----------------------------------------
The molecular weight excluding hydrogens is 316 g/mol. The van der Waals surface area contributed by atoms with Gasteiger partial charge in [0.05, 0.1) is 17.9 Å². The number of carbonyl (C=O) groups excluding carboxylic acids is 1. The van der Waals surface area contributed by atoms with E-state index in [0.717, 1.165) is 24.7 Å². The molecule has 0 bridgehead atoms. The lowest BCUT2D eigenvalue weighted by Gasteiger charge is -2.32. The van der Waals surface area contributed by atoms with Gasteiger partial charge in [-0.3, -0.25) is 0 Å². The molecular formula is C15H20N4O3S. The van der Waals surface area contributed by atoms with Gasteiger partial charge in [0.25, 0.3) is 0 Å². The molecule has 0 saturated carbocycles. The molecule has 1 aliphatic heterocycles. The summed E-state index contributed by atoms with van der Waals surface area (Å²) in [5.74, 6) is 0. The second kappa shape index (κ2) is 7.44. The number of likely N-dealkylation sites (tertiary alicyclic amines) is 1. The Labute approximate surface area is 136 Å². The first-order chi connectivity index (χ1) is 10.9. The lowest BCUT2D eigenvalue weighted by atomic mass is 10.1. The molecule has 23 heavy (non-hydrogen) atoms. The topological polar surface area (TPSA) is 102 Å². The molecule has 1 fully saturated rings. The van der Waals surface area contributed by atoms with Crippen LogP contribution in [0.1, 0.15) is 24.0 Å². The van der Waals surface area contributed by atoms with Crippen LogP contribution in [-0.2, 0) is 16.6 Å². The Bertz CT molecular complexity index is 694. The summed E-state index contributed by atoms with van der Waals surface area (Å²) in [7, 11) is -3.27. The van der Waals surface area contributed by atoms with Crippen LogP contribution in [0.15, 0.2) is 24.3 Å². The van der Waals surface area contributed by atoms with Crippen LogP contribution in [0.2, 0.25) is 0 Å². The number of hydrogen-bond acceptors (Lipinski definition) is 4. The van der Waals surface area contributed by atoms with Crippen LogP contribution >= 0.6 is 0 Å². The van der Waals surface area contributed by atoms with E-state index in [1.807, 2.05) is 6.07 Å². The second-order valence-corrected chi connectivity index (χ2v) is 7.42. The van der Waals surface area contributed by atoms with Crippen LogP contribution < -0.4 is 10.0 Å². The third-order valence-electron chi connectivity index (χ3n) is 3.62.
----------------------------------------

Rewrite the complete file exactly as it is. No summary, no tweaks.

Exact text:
The molecular weight excluding hydrogens is 316 g/mol. The van der Waals surface area contributed by atoms with Gasteiger partial charge in [0.05, 0.1) is 17.9 Å². The number of carbonyl (C=O) groups excluding carboxylic acids is 1. The van der Waals surface area contributed by atoms with E-state index in [0.717, 1.165) is 24.7 Å². The molecule has 0 bridgehead atoms. The lowest BCUT2D eigenvalue weighted by Gasteiger charge is -2.32. The van der Waals surface area contributed by atoms with Gasteiger partial charge in [-0.3, -0.25) is 0 Å². The molecular formula is C15H20N4O3S. The van der Waals surface area contributed by atoms with Gasteiger partial charge in [0.25, 0.3) is 0 Å². The molecule has 0 saturated carbocycles. The molecule has 1 aliphatic heterocycles. The summed E-state index contributed by atoms with van der Waals surface area (Å²) in [5.74, 6) is 0. The second kappa shape index (κ2) is 7.44. The number of likely N-dealkylation sites (tertiary alicyclic amines) is 1. The Labute approximate surface area is 136 Å². The first-order chi connectivity index (χ1) is 10.9. The lowest BCUT2D eigenvalue weighted by atomic mass is 10.1. The molecule has 23 heavy (non-hydrogen) atoms. The topological polar surface area (TPSA) is 102 Å². The molecule has 1 fully saturated rings. The van der Waals surface area contributed by atoms with Crippen LogP contribution in [0.1, 0.15) is 24.0 Å². The van der Waals surface area contributed by atoms with Crippen LogP contribution in [-0.2, 0) is 16.6 Å². The Bertz CT molecular complexity index is 694. The summed E-state index contributed by atoms with van der Waals surface area (Å²) in [7, 11) is -3.27. The van der Waals surface area contributed by atoms with Crippen LogP contribution in [0.15, 0.2) is 24.3 Å². The van der Waals surface area contributed by atoms with Crippen LogP contribution in [0.2, 0.25) is 0 Å². The number of hydrogen-bond acceptors (Lipinski definition) is 4. The van der Waals surface area contributed by atoms with Crippen LogP contribution >= 0.6 is 0 Å². The van der Waals surface area contributed by atoms with E-state index in [1.807, 2.05) is 6.07 Å². The second-order valence-corrected chi connectivity index (χ2v) is 7.42. The van der Waals surface area contributed by atoms with Crippen LogP contribution < -0.4 is 10.0 Å². The third-order valence-electron chi connectivity index (χ3n) is 3.62.